Arthritis Most Recent
BSc, MD, CCFP, MHSc, FCFP
Osteoarthritis is a prevalent health condition that affects millions of people worldwide.
In spite of great effort, low back pain (LBP) remains a significant burden on society and one of the most common reasons to see a primary care provider.
In 1987, the Quebec Taskforce noted, "Distinct patterns of reliable clinical findings are the only logical basis for back pain categorization and subsequent treatment."
Back dominant pain is either intensified by flexion or is not aggravated by bending forward.
Leg dominant pain suggests direct nerve root involvement: radicular, not referred symptoms.
Frozen shoulder, or adhesive capsulitis, is a frustrating condition for both patients and physicians.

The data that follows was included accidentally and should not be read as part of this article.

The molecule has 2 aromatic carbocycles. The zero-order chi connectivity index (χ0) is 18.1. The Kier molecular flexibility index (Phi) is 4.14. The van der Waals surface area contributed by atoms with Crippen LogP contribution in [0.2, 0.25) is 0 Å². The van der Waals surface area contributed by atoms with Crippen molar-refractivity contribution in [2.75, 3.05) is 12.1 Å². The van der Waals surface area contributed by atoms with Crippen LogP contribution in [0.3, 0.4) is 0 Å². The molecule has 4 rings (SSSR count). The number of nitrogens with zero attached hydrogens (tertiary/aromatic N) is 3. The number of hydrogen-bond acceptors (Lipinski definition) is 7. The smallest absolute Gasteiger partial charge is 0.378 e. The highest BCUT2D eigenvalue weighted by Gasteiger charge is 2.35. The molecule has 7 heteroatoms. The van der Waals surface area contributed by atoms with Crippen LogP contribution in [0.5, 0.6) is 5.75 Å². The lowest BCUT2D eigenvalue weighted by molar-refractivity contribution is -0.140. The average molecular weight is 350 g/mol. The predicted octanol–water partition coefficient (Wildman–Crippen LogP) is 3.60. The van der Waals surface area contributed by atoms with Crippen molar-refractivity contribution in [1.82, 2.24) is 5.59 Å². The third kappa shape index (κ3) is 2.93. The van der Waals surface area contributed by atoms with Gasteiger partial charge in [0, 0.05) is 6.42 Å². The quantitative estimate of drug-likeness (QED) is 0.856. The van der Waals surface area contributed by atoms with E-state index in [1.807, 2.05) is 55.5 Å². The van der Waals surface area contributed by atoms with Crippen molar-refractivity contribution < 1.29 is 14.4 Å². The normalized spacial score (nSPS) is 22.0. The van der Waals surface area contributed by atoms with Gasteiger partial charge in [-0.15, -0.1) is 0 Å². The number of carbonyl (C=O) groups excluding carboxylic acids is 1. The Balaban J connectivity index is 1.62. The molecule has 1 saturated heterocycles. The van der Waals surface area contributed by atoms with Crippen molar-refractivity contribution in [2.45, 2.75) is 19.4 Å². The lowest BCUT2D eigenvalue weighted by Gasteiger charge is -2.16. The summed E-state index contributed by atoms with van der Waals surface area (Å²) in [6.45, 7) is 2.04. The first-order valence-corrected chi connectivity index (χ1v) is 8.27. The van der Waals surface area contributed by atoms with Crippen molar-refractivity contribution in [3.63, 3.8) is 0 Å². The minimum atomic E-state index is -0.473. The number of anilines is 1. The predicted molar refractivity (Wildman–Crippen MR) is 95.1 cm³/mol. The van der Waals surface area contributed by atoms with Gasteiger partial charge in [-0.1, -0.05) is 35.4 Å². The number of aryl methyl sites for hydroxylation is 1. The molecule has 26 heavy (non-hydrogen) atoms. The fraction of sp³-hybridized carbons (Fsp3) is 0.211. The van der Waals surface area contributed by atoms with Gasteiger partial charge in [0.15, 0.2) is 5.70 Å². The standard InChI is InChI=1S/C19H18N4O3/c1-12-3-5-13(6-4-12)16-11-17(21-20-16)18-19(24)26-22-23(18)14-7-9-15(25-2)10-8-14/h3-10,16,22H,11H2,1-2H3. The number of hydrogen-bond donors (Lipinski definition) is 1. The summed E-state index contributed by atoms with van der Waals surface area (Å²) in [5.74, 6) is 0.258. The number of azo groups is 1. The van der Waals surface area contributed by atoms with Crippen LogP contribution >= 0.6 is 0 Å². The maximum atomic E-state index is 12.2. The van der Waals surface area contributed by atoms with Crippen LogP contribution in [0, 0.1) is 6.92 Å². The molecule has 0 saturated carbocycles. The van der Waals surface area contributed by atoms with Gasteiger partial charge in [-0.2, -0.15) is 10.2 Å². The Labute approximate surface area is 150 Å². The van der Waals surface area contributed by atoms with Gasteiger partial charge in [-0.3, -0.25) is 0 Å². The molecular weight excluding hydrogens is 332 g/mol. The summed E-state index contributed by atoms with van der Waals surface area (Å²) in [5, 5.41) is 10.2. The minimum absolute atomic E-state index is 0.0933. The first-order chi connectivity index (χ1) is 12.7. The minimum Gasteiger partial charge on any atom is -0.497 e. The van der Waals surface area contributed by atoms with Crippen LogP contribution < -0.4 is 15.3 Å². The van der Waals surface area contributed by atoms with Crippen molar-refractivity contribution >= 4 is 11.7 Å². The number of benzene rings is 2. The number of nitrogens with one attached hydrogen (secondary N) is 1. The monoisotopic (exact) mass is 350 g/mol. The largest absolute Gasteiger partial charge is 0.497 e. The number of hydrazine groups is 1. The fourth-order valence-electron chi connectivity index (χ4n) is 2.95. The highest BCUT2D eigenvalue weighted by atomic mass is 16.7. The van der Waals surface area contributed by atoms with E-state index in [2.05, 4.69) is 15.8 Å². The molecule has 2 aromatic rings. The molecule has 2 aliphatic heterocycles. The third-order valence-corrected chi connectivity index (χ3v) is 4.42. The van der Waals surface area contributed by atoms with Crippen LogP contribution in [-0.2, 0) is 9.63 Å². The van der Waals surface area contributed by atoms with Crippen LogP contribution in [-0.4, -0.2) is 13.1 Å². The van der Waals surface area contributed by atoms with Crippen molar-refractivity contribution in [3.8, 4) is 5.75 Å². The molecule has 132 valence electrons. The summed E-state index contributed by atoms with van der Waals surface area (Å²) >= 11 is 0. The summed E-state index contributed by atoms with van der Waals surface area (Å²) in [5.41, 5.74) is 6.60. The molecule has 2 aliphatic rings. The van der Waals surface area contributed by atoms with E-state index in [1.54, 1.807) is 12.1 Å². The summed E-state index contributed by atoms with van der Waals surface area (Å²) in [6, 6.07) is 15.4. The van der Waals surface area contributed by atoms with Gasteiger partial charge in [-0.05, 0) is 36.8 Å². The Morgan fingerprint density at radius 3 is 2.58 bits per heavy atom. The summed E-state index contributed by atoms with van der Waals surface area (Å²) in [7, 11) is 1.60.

Rheumatoid arthritis (RA) in older adults has a lower female-to-male ratio, and presents as either a rheumatoid factor positive typical case of RA, or an acute seronegative syndrome consisting of myalgia, fever, weight loss, and fatigue.
The two most common forms of crystal-induced arthritis among older adults are gout and calcium pyrophosphate dihydrate (CPPD) deposition disease.
Although total joint arthroplasty (TJA) is a highly effective treatment for individuals with moderate to severe osteoarthritis who have not responded to medical therapy, disparities in TJA utilization based on gender, race/ethnicity, and socioeconomic status are well documented.
MD, FRCPC, FACP, AGSF
Falls are the prototype of the classic geriatric syndrome, in which one cause is rarely the issue but rather a substantial number of possible contributing factors are found.